Regents eye metrics to measure system, campus successes

Board agrees on ‘guide to where we’re going’
By Staff

The University of Colorado Board of Regents agreed on a set of metrics that will give tangible evidence of the university’s progress, as well as a clear picture of areas where it must improve.

In Tabernash at its annual summer retreat July 11-13, the board heard from Vice President for Finance and CFO Todd Saliman, who spearheaded the project.

“This is a tool for you to judge the progress and the performance of the president, chancellors, campuses and all of us,” Saliman said.

He worked with campus chancellors and their teams over several months to home in on the key measures of the university’s success under the broad headings of affordability and access, student success, fiscal sustainability, and reputation and impact.

The process was guided by the regents’ Strategic Vision framework. The resulting metrics outline is a living document the regents and administration agreed will provide a solid overview of CU’s key imperatives.

“It’s like our guide to where we’re going,” said Regent Irene Griego.

Many of the metrics have specific numeric goals, such as four- and six-year graduation rates, degrees awarded, enrollment, gift revenue and economic impact. Each has a 2017 baseline number and a five-year goal projected to 2023.

Saliman said a particular metric will be addressed in depth at each upcoming board meeting.

“We want to have an ongoing conversation and an in-depth conversation on particular metrics,” he said.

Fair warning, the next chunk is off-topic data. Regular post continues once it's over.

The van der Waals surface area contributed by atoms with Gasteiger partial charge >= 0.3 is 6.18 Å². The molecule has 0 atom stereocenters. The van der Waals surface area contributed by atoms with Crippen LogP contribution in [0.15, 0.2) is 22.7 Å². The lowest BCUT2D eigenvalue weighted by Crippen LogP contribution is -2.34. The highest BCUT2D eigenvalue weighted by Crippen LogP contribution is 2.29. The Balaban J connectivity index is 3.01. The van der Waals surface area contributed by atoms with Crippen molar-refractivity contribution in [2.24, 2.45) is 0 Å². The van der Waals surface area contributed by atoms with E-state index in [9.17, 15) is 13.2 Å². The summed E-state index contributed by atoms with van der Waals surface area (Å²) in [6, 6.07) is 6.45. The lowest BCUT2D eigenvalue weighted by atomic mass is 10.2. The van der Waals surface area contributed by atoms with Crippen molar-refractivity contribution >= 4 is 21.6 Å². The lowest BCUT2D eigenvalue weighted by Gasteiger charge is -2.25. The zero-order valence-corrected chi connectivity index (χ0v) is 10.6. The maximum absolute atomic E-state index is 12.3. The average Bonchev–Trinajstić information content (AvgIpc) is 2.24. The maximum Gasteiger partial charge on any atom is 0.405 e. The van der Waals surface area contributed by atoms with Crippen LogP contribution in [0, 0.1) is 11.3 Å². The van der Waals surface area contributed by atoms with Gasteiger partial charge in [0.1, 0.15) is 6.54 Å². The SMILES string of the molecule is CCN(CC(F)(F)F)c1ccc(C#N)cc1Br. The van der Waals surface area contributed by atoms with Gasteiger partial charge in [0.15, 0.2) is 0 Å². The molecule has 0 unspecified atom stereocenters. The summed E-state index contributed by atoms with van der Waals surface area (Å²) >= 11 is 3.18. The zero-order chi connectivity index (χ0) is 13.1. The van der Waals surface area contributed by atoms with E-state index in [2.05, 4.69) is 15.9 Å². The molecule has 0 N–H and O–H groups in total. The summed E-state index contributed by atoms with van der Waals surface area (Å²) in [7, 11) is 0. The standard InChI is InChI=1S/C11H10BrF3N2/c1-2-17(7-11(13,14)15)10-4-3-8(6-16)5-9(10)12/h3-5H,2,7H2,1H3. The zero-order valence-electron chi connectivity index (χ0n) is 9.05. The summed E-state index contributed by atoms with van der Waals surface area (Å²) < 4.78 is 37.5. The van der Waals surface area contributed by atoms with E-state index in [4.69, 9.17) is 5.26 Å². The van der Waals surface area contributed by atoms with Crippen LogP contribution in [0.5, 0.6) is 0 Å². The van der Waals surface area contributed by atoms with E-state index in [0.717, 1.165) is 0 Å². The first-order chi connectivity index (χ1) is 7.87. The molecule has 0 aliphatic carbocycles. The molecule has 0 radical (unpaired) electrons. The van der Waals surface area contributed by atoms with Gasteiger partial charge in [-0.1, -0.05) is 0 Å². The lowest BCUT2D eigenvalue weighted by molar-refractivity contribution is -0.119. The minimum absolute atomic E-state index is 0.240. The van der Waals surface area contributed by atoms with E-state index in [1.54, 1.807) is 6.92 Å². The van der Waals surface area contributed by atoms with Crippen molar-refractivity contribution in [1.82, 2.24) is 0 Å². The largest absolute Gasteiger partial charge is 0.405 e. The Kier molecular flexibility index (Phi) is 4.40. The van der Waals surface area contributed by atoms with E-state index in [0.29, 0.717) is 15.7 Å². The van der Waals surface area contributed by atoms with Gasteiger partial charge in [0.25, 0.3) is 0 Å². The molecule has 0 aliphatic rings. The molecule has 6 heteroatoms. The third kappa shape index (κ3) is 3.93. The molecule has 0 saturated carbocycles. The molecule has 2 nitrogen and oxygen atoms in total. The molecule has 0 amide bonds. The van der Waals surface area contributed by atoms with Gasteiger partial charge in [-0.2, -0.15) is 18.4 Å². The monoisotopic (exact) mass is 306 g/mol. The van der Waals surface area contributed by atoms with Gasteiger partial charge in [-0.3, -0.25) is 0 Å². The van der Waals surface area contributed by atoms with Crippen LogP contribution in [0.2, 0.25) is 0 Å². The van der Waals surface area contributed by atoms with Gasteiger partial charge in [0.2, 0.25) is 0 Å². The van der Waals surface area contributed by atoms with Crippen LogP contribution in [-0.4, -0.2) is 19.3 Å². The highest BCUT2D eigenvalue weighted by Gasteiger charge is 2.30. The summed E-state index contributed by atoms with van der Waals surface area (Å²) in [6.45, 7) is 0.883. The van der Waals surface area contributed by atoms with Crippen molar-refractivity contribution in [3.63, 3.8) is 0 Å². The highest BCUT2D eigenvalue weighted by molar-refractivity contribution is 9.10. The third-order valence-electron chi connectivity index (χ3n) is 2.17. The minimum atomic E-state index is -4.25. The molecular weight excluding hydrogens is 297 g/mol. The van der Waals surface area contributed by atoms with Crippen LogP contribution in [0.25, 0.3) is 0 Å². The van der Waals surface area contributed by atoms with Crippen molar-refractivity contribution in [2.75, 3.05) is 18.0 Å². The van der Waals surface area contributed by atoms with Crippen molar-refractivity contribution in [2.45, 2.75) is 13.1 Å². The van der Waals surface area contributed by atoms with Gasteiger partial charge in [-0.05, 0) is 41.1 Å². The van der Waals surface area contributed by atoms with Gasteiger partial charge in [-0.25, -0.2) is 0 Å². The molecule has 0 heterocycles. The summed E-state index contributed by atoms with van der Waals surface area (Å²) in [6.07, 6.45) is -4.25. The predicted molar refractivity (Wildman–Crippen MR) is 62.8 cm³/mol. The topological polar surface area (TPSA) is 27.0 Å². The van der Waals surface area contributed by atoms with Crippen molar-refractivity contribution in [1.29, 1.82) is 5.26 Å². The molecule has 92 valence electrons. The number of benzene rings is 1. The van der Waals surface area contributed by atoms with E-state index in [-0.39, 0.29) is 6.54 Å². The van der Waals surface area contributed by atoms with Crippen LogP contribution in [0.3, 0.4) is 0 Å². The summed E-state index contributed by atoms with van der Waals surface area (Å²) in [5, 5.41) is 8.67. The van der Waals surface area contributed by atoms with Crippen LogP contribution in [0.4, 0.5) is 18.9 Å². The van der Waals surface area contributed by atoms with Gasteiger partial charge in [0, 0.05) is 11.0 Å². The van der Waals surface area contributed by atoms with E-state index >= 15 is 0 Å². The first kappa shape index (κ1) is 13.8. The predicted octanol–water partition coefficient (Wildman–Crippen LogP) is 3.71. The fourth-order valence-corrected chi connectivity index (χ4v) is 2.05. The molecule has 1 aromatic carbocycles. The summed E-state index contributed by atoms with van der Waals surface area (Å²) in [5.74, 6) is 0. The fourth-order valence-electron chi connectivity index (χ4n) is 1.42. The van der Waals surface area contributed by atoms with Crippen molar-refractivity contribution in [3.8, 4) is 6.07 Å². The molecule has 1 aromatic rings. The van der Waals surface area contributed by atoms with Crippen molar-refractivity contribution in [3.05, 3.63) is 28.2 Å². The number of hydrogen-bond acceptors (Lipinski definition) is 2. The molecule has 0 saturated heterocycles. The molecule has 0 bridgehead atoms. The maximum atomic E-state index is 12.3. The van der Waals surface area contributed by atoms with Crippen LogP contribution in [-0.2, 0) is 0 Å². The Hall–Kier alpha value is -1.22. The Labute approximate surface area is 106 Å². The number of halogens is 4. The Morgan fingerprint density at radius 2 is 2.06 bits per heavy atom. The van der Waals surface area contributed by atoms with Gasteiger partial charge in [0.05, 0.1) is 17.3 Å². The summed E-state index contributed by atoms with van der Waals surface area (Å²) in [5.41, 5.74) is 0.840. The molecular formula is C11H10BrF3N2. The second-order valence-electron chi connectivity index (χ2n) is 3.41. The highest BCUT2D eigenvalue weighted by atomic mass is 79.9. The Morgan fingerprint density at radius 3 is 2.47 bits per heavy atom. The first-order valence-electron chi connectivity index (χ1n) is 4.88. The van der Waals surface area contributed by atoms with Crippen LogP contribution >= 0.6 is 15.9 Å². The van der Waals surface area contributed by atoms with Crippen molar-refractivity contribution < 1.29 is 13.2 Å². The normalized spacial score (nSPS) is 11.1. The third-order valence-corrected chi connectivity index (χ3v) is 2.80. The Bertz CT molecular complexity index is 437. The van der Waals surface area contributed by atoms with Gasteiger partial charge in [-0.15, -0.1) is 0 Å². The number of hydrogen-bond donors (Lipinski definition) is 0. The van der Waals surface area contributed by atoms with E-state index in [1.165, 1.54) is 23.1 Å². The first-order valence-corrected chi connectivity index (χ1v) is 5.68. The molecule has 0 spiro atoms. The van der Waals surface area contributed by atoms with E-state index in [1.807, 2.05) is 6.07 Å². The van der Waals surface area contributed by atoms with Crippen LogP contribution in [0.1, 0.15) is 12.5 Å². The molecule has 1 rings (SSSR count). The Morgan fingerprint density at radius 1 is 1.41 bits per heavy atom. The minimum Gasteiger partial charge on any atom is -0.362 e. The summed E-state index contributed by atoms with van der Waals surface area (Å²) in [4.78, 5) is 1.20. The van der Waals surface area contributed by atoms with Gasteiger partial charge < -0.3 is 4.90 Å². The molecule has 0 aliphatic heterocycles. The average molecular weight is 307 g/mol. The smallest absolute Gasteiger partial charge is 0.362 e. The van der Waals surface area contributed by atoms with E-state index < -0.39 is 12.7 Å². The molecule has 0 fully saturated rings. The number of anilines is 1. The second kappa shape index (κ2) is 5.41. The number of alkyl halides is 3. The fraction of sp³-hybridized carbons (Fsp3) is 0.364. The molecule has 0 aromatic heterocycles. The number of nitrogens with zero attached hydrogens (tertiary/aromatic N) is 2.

CU Denver Chancellor Dorothy Horrell said the approach will let campuses dive deeper into each metric.

“It will allow us to spend time with regents talking about how we manifest each issue, and examining the underlying factors,” she said. “It keeps us moving in the direction we’ve already started. Aligning all that and leveraging that is certainly an opportunity.”

The wide-ranging metrics effort will also explore factors such as alumni satisfaction ratings, patents awarded, online enrollment, student debt and the ratio of institutional aid vs. tuition.

“We don’t want to just look at them as check marks, we want to look at the broader implications – things like retention rates, internships, how we’re engaged in the community,” said UCCS Chancellor Venkat Reddy.

Some of the regents suggested things that were missing or needed more prominence, intellectual diversity chief among them.

“Diversity of thought needs to be much more prominent,” said Regent John Carson. “This is the very heart of what the American university is all about. We have got to present our students with a full range of thought.”

Regent Heidi Ganahl echoed Carson’s point.

“Many of us on the conservative side feel under-addressed in higher education. We want to measure this somehow and we want to move the needle. We’re here to represent our constituencies and our communities,” she said.

Vice President for Academic Affairs Michael Lightner said the university should focus on its areas of greatest need.

“We hire based on expertise, we don’t hire based on political affiliation,” he said.

Yet he also said there is no place for any kind of discrimination on campuses, including political thought.

Saliman said his group will refine the metrics to reflect the regent discussion and would continue the conversation at each upcoming board meeting.